Was it suicide or murder? Was the so-called Isdal Woman a spy? It’s been almost half a century, but sleuths around the globe are still trying to solve the puzzle of the mysterious woman found dead in Norway’s so-called Death Valley.
A man hiking with his two daughters discovered the body in November 1970 on a remote trail in the foothills of Norway’s Mount Ulriken. Some clues suggested suicide: Next to the body laid a dozen pink sleeping pills and an empty bottle of liqueur. But other clues pointed to murder. Her fingerprints had been sanded off; her passport had been burned; and someone had made an attempt to burn the corpse. And there was a bruise on her neck. As investigators dug deeper, the mysteries only increased.
Police launched an investigation soon after the discovery. They connected the victim to two unclaimed suitcases at a Bergen train station. Inside were clothes neatly folded with all tags removed, and a legal pad filled with encrypted messages. Upon closer inspection, police found wads of West German currency sewn into the case lining.
Autopsy results only deepened the mystery: the victim’s fingerprints had recently been sanded off; distinct dental work suggested she visited a dentist in South America.
Who was this woman? With the help of INTERPOL, investigators produced a composite sketch. Intriguing details emerged from individuals who claimed to have interacted with the mystifying figure.
The Isdal Woman spoke several languages and used nine different assumed identities. She had open accounts at hotels across Bergen, where she had a habit of changing rooms soon after checking in. Conflicting descriptions of hair color and style suggested she wore wigs to disguise her identity.
The last sighting occurred on November 23, when she checked out of her room at Hotel Marin. The Isdal Woman paid in cash before disappearing into a taxi.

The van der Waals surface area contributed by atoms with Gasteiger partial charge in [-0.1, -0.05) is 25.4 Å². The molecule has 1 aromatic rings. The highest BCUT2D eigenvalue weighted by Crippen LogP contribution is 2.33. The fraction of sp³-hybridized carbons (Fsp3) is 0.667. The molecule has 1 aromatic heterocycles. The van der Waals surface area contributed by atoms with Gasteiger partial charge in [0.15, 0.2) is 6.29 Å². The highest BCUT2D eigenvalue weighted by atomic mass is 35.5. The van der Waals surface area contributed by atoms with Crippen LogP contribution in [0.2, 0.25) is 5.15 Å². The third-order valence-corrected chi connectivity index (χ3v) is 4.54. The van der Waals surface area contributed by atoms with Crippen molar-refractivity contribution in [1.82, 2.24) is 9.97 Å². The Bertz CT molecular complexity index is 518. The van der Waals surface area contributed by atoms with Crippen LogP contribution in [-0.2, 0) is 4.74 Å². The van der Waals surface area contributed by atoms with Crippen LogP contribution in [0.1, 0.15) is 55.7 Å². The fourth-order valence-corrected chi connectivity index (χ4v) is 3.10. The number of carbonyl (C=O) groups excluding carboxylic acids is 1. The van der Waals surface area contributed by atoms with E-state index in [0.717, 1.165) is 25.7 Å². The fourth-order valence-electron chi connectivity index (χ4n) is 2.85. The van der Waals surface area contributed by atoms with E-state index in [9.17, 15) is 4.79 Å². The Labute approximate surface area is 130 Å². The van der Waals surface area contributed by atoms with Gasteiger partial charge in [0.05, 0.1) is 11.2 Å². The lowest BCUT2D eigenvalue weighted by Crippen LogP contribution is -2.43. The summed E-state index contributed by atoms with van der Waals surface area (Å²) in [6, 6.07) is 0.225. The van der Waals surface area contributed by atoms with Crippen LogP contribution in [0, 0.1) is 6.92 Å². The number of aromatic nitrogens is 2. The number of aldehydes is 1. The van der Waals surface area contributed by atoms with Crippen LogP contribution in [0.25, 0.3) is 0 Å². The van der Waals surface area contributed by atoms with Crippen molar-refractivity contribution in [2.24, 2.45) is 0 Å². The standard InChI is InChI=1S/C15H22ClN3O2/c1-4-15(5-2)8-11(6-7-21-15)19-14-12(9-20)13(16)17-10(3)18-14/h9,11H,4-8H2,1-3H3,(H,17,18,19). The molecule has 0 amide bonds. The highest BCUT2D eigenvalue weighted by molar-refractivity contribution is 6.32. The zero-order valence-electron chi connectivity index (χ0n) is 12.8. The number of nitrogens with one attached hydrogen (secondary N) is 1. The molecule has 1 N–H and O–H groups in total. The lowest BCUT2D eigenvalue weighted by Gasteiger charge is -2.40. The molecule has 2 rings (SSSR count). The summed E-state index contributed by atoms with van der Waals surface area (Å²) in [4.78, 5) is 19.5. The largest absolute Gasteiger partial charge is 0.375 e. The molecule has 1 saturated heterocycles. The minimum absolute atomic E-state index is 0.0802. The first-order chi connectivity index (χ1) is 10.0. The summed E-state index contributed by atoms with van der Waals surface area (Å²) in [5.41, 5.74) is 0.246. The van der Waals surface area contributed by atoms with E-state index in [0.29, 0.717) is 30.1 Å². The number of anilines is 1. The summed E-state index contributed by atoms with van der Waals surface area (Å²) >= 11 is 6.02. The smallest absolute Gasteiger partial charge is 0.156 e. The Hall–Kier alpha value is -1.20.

Then the trail runs cold. Police still do not know her true identity or what happened in the days leading up to her demise. They eventually ruled her death a suicide, though the decision remains highly controversial. Many are convinced the Isdal Woman was a spy and her end an execution.
It would take years before investigators and amateur sleuths caught a major break in the case. On November 24, 1970, five days before the discovery of the burned body, an Isdalen man was hiking through Death Valley. He claims to have encountered a woman rushing up the trail, her face distorted by fear. As they passed she mouthed words but was too frightened by a pair of men in black coats hurrying behind her. The bizarre trio disappeared into the wilderness before he could do anything else.
When news broke of a brutalized body found in Death Valley, the hiker contacted police. He immediately recognized the composite sketch as the terrified woman on the trail. Yet, according to the man, authorities were strangely indifferent to his story. “Forget her,” one officer said. “She was dispatched. The case will never be solved.”
So he took their advice, waiting 33 years before finally going public.
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